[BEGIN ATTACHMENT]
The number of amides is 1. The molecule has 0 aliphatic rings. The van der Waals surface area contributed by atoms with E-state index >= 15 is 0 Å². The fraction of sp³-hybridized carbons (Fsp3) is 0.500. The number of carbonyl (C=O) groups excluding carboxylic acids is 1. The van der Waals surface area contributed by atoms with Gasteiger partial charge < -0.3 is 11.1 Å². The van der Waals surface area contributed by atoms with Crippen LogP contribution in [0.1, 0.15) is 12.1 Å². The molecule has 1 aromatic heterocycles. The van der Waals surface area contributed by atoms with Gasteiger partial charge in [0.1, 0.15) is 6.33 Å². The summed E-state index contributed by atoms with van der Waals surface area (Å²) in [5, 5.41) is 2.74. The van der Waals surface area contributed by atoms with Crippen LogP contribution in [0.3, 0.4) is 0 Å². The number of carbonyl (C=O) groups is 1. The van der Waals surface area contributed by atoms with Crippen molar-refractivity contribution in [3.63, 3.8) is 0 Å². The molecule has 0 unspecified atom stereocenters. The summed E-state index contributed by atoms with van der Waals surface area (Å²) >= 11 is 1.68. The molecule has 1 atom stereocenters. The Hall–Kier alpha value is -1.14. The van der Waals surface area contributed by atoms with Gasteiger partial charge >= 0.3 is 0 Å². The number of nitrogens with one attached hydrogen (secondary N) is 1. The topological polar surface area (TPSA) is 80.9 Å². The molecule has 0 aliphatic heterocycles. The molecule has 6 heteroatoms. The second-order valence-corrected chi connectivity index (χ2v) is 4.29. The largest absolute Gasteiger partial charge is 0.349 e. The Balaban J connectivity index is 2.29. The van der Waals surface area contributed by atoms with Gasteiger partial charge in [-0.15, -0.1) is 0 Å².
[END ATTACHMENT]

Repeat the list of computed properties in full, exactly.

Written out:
The number of amides is 1. The molecule has 0 aliphatic rings. The van der Waals surface area contributed by atoms with E-state index >= 15 is 0 Å². The fraction of sp³-hybridized carbons (Fsp3) is 0.500. The number of carbonyl (C=O) groups excluding carboxylic acids is 1. The van der Waals surface area contributed by atoms with Gasteiger partial charge < -0.3 is 11.1 Å². The van der Waals surface area contributed by atoms with Crippen LogP contribution in [0.1, 0.15) is 12.1 Å². The molecule has 1 aromatic heterocycles. The van der Waals surface area contributed by atoms with Gasteiger partial charge in [0.1, 0.15) is 6.33 Å². The summed E-state index contributed by atoms with van der Waals surface area (Å²) in [5, 5.41) is 2.74. The van der Waals surface area contributed by atoms with Crippen LogP contribution in [0.3, 0.4) is 0 Å². The number of carbonyl (C=O) groups is 1. The van der Waals surface area contributed by atoms with Crippen molar-refractivity contribution in [3.63, 3.8) is 0 Å². The molecule has 0 unspecified atom stereocenters. The summed E-state index contributed by atoms with van der Waals surface area (Å²) >= 11 is 1.68. The molecule has 1 atom stereocenters. The Hall–Kier alpha value is -1.14. The van der Waals surface area contributed by atoms with Gasteiger partial charge >= 0.3 is 0 Å². The number of nitrogens with one attached hydrogen (secondary N) is 1. The topological polar surface area (TPSA) is 80.9 Å². The molecule has 0 aliphatic heterocycles. The molecule has 6 heteroatoms. The second-order valence-corrected chi connectivity index (χ2v) is 4.29. The largest absolute Gasteiger partial charge is 0.349 e. The Balaban J connectivity index is 2.29. The van der Waals surface area contributed by atoms with Gasteiger partial charge in [-0.15, -0.1) is 0 Å².